Ballmer admits Microsoft was too slow to focus on phones

Microsoft was too preoccupied with Windows in the early 2000s to focus on mobile tech, CEO Steve Ballmer has admitted.

Microsoft was too slow to embrace the mobile phone, and was too preoccupied with Windows, which held it back, departing CEO Steve Ballmer has admitted.

But, ever the optimist, he said Microsoft's small market share in mobile meant there are plenty of opportunities for growth, the BBC reports. Ballmer was speaking to Wall Street investors and analysts. He possibly wasn't doing his jumpy shouty thing he's so well known for.

"I regret that there was a period in the early 2000s when we were so focussed on what we had to do around Windows that we weren't able to redeploy talent to the new device called the phone," Ballmer said.

"That is the thing I regret the most. It would have been better for Windows and our success in other foreign factors."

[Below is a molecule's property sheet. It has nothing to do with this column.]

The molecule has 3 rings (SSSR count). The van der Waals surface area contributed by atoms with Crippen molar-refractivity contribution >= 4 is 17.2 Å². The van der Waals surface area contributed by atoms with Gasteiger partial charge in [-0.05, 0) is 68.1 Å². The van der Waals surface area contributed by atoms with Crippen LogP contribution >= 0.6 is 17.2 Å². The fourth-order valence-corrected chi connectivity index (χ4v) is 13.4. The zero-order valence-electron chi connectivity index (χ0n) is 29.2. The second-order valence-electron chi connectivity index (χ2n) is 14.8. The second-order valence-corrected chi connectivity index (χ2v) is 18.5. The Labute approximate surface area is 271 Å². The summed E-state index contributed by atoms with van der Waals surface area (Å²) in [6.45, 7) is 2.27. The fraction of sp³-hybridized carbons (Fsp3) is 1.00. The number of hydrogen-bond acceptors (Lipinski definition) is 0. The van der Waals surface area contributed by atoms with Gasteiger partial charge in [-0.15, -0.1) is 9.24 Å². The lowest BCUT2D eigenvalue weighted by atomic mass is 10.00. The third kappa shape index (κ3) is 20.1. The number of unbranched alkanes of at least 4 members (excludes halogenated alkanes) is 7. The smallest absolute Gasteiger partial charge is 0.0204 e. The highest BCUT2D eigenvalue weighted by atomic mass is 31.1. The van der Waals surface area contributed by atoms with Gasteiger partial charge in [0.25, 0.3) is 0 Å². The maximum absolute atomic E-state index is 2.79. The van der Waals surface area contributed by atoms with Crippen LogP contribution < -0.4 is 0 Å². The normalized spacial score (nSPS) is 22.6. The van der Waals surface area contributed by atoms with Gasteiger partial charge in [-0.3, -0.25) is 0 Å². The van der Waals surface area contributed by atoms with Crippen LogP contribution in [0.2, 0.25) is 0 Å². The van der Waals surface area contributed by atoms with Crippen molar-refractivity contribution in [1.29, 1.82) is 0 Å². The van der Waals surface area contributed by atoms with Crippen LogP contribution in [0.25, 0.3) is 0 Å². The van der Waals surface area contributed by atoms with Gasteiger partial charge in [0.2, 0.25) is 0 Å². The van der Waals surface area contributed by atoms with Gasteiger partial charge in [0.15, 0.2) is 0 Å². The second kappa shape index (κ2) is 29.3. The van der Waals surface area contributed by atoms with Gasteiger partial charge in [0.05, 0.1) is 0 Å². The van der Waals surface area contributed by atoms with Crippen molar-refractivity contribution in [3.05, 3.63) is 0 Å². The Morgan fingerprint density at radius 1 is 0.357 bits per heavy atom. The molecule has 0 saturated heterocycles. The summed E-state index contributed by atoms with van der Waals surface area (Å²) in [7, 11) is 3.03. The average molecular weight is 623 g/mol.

Funny, I thought Windows Vista was his biggest regret

Earlier this month, Microsoft announced it was buying Nokia's phone division , which should bolster its mobile offering. Its Windows Phone 8 mobile operating system has struggled in the face of stiff competition from the likes of Android and iOS.

But not as much as its Surface tablet. Microsoft will unveil the new Surface on Monday. The current model hasn't exactly flown off the shelves. In July, Microsoft admitted it'd lost a staggering $900 million on the device, and that it'd made too many of them .

That could go some way to explaining Ballmer's departure from the company. He'll step down in the next 12 months, though no successor has been announced as yet. Nokia's Stephen Elop -- an ex-Microsoft man himself -- will surely be in the running. Elop will still oversee Nokia's handsets once the deal is done and the Finnish phone firm has been subsumed by Microsoft early next year.

Are you a fan of Windows Phone 8? How will the Nokia deal affect it? Let me know in the comments, or on our Facebook page.

About the author

    Joe has been writing about consumer tech for nearly seven years now, but his liking for all things shiny goes back to the Gameboy he received aged eight (and that he still plays on at family gatherings, much to the annoyance of his parents). His pride and joy is an Infocus projector, whose 80-inch picture elevates movie nights to a whole new level.

     

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